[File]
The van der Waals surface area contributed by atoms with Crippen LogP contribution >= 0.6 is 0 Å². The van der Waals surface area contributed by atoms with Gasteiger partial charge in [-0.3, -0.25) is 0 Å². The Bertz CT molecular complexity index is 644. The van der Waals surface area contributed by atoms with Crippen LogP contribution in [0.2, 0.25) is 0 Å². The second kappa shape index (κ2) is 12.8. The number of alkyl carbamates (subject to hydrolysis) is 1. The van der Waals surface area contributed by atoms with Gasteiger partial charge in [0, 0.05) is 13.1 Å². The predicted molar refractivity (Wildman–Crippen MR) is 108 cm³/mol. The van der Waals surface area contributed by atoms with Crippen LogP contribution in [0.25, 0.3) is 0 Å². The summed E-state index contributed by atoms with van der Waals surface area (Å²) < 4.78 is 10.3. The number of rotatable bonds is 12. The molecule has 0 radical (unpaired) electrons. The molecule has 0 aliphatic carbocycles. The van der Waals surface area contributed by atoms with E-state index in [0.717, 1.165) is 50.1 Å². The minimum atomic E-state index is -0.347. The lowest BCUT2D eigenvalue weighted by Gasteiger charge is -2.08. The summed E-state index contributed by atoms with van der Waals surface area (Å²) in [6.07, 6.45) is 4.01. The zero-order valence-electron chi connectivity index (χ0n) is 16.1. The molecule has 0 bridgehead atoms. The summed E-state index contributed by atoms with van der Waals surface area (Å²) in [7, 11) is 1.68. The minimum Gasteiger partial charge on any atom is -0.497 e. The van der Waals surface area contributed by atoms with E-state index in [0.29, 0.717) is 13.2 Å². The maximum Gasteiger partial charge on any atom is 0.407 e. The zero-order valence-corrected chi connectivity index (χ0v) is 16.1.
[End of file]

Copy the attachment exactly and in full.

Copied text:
The van der Waals surface area contributed by atoms with Crippen LogP contribution >= 0.6 is 0 Å². The van der Waals surface area contributed by atoms with Gasteiger partial charge in [-0.3, -0.25) is 0 Å². The Bertz CT molecular complexity index is 644. The van der Waals surface area contributed by atoms with Crippen LogP contribution in [0.2, 0.25) is 0 Å². The second kappa shape index (κ2) is 12.8. The number of alkyl carbamates (subject to hydrolysis) is 1. The van der Waals surface area contributed by atoms with Gasteiger partial charge in [0, 0.05) is 13.1 Å². The predicted molar refractivity (Wildman–Crippen MR) is 108 cm³/mol. The van der Waals surface area contributed by atoms with Crippen LogP contribution in [0.25, 0.3) is 0 Å². The summed E-state index contributed by atoms with van der Waals surface area (Å²) < 4.78 is 10.3. The number of rotatable bonds is 12. The molecule has 0 radical (unpaired) electrons. The molecule has 0 aliphatic carbocycles. The van der Waals surface area contributed by atoms with E-state index in [0.717, 1.165) is 50.1 Å². The minimum atomic E-state index is -0.347. The lowest BCUT2D eigenvalue weighted by Gasteiger charge is -2.08. The summed E-state index contributed by atoms with van der Waals surface area (Å²) in [6.07, 6.45) is 4.01. The zero-order valence-electron chi connectivity index (χ0n) is 16.1. The molecule has 0 bridgehead atoms. The summed E-state index contributed by atoms with van der Waals surface area (Å²) in [7, 11) is 1.68. The minimum Gasteiger partial charge on any atom is -0.497 e. The van der Waals surface area contributed by atoms with E-state index in [0.29, 0.717) is 13.2 Å². The maximum Gasteiger partial charge on any atom is 0.407 e. The zero-order valence-corrected chi connectivity index (χ0v) is 16.1.